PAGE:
Investing in Accenture

Accenture (ACN), is a global management and consulting company operating in more than 120 countries worldwide. The company also offers services in the implementation and development of technology and as a provider of business outsourcing. Accenture offers business solutions to the Fortune 100 listed companies, and three quarters of the Fortune 500. This includes large companies like Wal-Mart Stores, Inc (WMT), and British Petroleum (BP).

Accenture follows a similar business model to consulting groups like McKinsey & Co, and analyses the business model of its clients, assisting them in overcoming any challenges and issues that may arise from implementing their plans. As an outsourcing provider, it is able to provide specific business functions for companies that prefer not to perform the function in-house for whatever reason, saving the company money and making Accenture valuable to their success.

Preceding the start of the 2010 fiscal year, Accenture had gained approval to change its place of incorporation from Bermuda to Ireland. This was a strategic move, with the company aiming to benefit from a more stable economy and established tax-treaties between Ireland and the countries Accenture does business with.

Accenture is currently showing significant growth, and demand for the company’s services remains strong as businesses seek to streamline their business models to cope with the economy. There is also a high demand for Accenture’s services in technology, and companies like banks are looking to upgrade their systems to decrease costs and develop productivity. Compass (BBVA), is one such bank which has signed with Accenture to deliver financial software solutions.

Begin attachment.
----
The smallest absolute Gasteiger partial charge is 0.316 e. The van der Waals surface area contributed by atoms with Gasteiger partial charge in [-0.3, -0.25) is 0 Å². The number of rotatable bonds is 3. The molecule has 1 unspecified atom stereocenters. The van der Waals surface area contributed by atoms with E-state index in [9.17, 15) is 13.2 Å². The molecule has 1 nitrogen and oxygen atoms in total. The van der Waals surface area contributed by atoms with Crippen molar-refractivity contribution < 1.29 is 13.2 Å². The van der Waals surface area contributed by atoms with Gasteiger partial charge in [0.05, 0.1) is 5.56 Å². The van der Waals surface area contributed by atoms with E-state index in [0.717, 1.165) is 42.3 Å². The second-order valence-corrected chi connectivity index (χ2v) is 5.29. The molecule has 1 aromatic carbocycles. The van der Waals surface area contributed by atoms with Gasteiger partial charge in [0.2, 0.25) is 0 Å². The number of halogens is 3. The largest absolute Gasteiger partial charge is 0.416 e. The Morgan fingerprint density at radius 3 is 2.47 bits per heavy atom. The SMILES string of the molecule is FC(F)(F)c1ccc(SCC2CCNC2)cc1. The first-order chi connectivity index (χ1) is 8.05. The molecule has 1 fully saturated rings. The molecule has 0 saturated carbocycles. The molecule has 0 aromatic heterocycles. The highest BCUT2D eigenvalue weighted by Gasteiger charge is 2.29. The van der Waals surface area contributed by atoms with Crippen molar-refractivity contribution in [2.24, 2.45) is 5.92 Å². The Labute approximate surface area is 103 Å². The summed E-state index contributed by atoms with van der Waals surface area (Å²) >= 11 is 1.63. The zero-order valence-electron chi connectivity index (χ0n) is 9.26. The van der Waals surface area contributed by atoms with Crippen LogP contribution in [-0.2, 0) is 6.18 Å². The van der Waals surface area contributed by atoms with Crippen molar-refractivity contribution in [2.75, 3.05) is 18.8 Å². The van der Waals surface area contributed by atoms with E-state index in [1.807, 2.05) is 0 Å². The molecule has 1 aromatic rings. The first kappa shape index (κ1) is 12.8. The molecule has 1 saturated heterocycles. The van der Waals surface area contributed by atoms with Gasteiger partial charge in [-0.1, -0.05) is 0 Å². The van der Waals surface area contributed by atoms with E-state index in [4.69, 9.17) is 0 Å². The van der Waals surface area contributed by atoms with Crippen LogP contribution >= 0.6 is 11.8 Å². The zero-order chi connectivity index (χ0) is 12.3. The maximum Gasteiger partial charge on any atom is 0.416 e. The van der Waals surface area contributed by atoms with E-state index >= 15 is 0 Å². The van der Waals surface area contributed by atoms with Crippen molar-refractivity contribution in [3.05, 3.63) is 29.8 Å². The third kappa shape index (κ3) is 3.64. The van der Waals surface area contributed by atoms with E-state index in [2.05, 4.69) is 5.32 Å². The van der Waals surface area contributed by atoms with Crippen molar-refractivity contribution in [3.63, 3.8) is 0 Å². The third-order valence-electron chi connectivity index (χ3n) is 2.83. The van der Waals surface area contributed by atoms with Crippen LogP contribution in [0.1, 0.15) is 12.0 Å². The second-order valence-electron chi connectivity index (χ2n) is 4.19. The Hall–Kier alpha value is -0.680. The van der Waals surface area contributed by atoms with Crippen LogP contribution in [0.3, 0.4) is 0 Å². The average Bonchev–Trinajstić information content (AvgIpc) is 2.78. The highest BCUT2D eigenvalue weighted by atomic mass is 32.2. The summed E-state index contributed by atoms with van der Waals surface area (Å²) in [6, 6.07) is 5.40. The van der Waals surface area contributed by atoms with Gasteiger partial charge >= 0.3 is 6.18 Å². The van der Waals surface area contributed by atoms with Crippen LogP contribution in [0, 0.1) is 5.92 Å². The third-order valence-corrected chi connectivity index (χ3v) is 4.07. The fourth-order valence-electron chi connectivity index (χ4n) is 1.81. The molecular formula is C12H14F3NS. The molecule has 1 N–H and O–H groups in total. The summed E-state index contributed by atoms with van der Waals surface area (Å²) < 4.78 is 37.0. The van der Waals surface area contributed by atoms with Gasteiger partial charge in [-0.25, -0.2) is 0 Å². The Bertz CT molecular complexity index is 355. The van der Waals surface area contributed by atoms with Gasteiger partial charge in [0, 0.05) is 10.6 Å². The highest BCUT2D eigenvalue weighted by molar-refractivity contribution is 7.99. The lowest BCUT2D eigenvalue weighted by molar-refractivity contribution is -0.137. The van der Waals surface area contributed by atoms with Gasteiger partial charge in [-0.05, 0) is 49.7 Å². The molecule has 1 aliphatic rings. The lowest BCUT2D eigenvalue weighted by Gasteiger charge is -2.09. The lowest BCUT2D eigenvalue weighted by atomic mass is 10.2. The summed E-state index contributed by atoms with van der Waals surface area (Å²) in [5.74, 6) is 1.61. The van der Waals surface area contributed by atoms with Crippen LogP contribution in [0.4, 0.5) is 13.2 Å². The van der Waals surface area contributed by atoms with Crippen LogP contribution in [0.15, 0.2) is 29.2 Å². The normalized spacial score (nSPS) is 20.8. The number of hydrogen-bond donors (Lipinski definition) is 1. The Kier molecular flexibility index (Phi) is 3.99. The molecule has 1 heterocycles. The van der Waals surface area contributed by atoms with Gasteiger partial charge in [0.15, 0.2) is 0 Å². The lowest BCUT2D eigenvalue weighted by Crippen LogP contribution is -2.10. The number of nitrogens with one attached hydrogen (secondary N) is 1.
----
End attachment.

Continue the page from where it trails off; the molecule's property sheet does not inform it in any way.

One potential problem in Accenture’s business model may be its strong presence in markets such as Russia and South Korea. Accenture has one third of its current work force situated in these markets, compared to competitor International Business Machines (IBM), which places 18 per cent of its workforce in developing markets. This could end up either rewarding the company greatly or dragging them down, as they could suffer the effects of changing government regulations impacting the return they expect on their investment into these markets.

Accenture announced in its recent call that net revenues for the company had increased by 18 per cent in US dollars for the 2011 fiscal year at $25.5 billion. The company boasts a strong and stable balance sheet, with almost negligible debt and $5.7 billion in free cash flow, up from $4.8 billion in 2010. This growth stems from Accenture’s acquisition of Duck Creek Technologies and Zenta increasing their technological capabilities, and through continued demand for consultancy and management solutions from the company. Accenture is aiming for revenue of $28 – 31 billion for the 2012 fiscal year.

The stock price of Accenture has shown a growth of over 30 per cent in the past year, indicating the strength and continued development of the company. The company has a P/E ratio of 16.8 according to Forbes, and a pattern of growth showing that it may break its current point of $58.20.

Analysts are expecting Accenture to show continued growth in earnings over the next 5 years, at a rate of per cent annually.